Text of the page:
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Caesar and God

Caesar and God

As we continue to study the Gospel of Luke, it’s getting closer to the time of the cross. The Pharisees are trying to trap Jesus in His words. They’re sending delegations of teachers to Him for the purpose of tripping Him up.

Each time they do, the wisdom of Christ proves superior. In His teaching, the Lord highlights the hypocrisy of these religious leaders.

The teachers of the law and the chief priests looked for a way to arrest him immediately, because they knew he had spoken this parable against them. But they were afraid of the people.

Keeping a close watch on him, they sent spies, who pretended to be honest. They hoped to catch Jesus in something he said so that they might hand him over to the power and authority of the governor. So the spies questioned him: “Teacher, we know that you speak and teach what is right, and that you do not show partiality but teach the way of God in accordance with the truth. Is it right for us to pay taxes to Caesar or not?”

Luke 20:19-22 NIV

This is an interesting group that came to Jesus. Mark tells us that these spies were made up of both Pharisees and Herodians. The Pharisees wanted national independence for Israel. The Herodians were very comfortable under Roman rule. They expected that no matter what Jesus answered, someone would be offended.

He saw through their duplicity and said to them, “Show me a denarius.”

Luke 20:23-24a NIV

The key word here is duplicity. It’s really a Greek word for craftiness. Jesus knew that these men were simply saying what they thought He wanted to hear. They figured they could get Him off guard by complimenting Him. The fact is, that if they really believed what they said about Him, they would have been followers of Christ.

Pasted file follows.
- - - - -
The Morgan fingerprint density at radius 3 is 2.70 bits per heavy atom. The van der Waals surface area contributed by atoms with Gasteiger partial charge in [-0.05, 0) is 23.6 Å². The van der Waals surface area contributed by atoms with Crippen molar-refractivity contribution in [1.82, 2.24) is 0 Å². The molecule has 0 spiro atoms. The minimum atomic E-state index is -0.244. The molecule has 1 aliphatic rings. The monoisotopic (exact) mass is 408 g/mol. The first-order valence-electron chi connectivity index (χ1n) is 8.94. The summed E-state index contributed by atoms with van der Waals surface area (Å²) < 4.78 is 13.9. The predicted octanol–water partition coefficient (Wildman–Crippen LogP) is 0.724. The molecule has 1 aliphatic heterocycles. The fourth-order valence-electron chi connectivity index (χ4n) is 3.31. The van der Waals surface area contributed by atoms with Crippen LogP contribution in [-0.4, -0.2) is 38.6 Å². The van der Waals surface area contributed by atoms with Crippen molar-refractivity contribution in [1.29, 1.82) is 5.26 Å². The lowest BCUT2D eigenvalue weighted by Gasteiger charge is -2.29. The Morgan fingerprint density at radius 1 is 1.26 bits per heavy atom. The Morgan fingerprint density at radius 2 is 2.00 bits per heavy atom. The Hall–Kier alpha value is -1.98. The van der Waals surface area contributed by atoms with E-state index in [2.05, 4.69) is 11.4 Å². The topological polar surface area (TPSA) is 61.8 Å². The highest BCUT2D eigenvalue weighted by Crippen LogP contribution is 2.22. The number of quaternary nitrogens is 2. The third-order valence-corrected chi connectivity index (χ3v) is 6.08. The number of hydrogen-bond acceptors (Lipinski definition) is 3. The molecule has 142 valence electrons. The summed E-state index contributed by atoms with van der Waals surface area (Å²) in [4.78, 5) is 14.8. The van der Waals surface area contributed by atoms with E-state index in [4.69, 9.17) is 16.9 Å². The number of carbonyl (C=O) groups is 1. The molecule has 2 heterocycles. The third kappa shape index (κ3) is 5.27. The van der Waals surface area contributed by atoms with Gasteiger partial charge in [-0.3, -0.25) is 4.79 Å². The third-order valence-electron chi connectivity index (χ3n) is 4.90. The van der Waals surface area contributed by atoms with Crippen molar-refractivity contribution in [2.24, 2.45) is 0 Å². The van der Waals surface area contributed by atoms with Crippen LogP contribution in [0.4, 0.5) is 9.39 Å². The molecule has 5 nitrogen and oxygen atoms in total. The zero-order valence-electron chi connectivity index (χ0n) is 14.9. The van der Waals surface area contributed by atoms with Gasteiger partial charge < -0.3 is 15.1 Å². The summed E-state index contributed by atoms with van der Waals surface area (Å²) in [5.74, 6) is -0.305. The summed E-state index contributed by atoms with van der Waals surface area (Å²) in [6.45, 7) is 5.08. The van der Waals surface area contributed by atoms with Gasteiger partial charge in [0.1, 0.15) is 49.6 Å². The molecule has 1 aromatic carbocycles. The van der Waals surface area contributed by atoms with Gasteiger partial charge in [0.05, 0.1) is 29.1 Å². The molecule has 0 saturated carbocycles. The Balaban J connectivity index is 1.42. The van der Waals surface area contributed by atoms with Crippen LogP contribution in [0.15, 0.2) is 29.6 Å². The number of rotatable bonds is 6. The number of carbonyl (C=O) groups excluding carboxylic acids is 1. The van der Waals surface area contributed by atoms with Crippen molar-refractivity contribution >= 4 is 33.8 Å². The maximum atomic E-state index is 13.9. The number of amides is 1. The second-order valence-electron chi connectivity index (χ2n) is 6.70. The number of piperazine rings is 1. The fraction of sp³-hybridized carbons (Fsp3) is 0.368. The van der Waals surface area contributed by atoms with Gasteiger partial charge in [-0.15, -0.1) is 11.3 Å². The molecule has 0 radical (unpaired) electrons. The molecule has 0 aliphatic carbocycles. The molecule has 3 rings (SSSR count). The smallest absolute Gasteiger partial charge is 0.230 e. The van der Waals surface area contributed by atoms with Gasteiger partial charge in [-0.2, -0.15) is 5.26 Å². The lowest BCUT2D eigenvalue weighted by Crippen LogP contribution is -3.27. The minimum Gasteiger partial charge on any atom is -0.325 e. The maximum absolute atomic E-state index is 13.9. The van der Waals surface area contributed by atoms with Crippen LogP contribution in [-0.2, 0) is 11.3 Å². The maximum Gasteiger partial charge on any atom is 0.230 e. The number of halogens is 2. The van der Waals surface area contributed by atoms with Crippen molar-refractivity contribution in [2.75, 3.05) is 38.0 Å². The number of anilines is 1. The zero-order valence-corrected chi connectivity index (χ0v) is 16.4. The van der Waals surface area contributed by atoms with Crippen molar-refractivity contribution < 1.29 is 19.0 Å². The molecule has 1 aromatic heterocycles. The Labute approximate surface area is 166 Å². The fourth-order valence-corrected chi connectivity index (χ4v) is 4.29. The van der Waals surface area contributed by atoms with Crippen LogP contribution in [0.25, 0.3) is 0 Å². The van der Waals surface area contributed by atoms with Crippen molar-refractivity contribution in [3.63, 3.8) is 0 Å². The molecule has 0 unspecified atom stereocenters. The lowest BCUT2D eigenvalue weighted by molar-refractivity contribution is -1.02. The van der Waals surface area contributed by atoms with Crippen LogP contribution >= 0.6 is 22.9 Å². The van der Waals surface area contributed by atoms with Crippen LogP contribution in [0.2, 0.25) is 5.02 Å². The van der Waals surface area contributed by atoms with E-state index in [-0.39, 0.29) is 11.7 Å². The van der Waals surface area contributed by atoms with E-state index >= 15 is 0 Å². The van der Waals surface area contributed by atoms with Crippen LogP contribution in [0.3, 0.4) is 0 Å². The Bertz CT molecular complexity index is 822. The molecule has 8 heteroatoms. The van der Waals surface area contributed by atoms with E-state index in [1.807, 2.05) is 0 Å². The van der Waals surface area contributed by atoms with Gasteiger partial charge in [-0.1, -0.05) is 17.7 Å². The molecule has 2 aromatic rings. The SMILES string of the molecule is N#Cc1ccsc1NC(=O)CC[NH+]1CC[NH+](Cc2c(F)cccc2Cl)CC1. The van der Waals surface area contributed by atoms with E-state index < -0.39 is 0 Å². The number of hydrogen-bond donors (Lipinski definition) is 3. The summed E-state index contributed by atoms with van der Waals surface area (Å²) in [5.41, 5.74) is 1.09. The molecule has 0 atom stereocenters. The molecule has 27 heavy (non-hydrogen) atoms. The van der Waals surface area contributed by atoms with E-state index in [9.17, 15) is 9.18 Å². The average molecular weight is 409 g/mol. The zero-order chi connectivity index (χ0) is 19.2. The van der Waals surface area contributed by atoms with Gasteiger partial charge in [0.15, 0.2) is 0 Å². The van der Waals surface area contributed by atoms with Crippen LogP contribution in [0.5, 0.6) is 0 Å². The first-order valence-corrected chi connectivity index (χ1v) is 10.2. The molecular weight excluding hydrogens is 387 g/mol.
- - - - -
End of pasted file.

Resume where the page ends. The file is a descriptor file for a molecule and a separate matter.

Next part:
If you think about it, it’s actually something we should take seriously in our generation. It seems pretty easy for us to say things like, “Jesus is my Lord.” Every week we sing lyrics that say, “Jesus, you are my whole life. I give my all to you.”

We need to ask ourselves; do we really mean it, or are we just saying what God wants to hear? That’s what it means to be a hypocrite. It means that under certain, public conditions, we say things that are not true in our daily lives.

“No! I’m not trying to deceive anyone. I’m just singing the words that they put on the screen.”

Remember, Jesus said that we would have to give an accounting for every careless word spoken (Matthew 12:36). I believe that includes the careless words we sing too.

He saw through their duplicity and said to them, “Show me a denarius. Whose portrait and inscription are on it?”

“Caesar’s,” they replied.

He said to them, “Then give to Caesar what is Caesar’s, and to God what is God’s.”

They were unable to trap him in what he had said there in public. And astonished by his answer, they became silent.

Luke 20:23-26 NIV

This is the truth that we all need to hear. If we live in the world, then there are obligations that come with it – taxes, jobs, expenses, and other things as well. The Lord knows about these.

The problem comes in when we voluntarily obligate ourselves to the world. In our generation, we take on too many things that leave no room in our schedules for the plan of God.

We don’t have time for spiritual things because of that night class, soccer practice, movie night, or the hundred other things clamoring for our attention. We can binge watch twelve episodes of our favorite TV show but have no time for intimate prayer with the Holy Spirit.

According to Jesus, we need to get our priorities straight. The time is now for the people of God to live as though Jesus Christ truly is our whole life. Then we’ll see the hand of God manifesting the power that they had in the early church.

Question: How do you reorder your schedule to make more time for developing your spiritual life?

© 2022 Nick Zaccardi

 
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Posted by on November 14, 2022 in Prayer, Revival, Spiritual Walk

 

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